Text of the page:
This article first appeared as 'Otira colour captured in all its summer glory' in The Press on 28 February 2014.
Paintings of the Otira Gorge more often than not depict the region in its most tempestuous mood, dark brooding clouds enveloping rugged mountain ranges, incessant rainfall and torrents of rushing water sweeping down stream beds. Petrus van der Velden's Mount Rolleston and the Otira River (1893) or John Gibb's Flood in the Otira Gorge (1895), both in Christchurch Art Gallery's collection, come to mind. Paintings such as these present grand monumental views of the Otira in its darkest and most stormy moods of the winter months.
Margaret Stoddart's vibrant watercolour An Otira Stream however presents a far more peaceful moment in the seasonal cycle of the Otira during the height of the summer months. The most distinctive features in this work are the scarlet red blooms of the Mountain Rata (Metrosideros umbellata) which provide a striking contrast to the greens and greys of the forest and stream bed. During the summer months of late January and February Mountain Rata transform the forested slopes of the Gorge into patches of shimmering red. There's not a cloud in the sky and the stream bed lies bone dry with the hot summer sun shining on the mountain tops beyond. These are perfect conditions for Stoddart, a renowned plein air (out-door) painter whose primary interest was in conveying the effects of light on the landscape before her, something she has certainly achieved here.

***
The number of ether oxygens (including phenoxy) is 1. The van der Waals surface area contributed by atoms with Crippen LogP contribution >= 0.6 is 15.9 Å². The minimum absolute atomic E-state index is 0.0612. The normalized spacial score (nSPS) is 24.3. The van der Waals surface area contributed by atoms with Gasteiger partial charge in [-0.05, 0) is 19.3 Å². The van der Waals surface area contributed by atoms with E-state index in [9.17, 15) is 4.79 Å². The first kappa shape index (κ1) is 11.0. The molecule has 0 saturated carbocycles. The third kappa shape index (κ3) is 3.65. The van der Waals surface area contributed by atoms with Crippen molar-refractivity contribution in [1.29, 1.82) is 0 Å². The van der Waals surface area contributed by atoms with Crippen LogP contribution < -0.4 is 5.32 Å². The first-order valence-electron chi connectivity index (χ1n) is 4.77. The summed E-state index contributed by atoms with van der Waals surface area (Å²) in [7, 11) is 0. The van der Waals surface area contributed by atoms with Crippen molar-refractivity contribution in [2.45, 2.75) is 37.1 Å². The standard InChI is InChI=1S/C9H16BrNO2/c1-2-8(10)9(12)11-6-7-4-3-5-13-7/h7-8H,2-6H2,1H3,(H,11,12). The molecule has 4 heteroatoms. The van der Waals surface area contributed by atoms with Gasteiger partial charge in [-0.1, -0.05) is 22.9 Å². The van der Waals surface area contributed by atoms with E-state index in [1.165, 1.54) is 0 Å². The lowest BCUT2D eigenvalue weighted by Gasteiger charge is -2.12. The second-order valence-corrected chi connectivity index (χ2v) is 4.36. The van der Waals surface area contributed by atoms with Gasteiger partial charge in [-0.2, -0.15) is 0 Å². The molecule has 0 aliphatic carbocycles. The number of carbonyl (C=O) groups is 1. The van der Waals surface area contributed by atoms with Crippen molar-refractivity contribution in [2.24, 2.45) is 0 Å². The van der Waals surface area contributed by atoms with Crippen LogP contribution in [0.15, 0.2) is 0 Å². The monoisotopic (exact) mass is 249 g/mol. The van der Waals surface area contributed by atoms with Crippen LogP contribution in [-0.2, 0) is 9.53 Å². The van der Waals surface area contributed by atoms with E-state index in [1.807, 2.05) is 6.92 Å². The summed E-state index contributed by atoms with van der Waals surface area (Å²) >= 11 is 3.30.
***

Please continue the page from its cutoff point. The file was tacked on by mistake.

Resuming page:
Stoddart first visited the Arthur's Pass region in 1896 when she completed a camping tour in a wagon with a group of friends along the West Coast Road. She returned towards the end of her career around 1927 by which time she had developed a broad, fluid style of painting that is full of confidence and conviction. Stoddart is much admired for her still-life flower paintings and in An Otira Stream she blends her interest in flowers with the rugged mountainous landscape through the focus on the Mountain Rata blooms.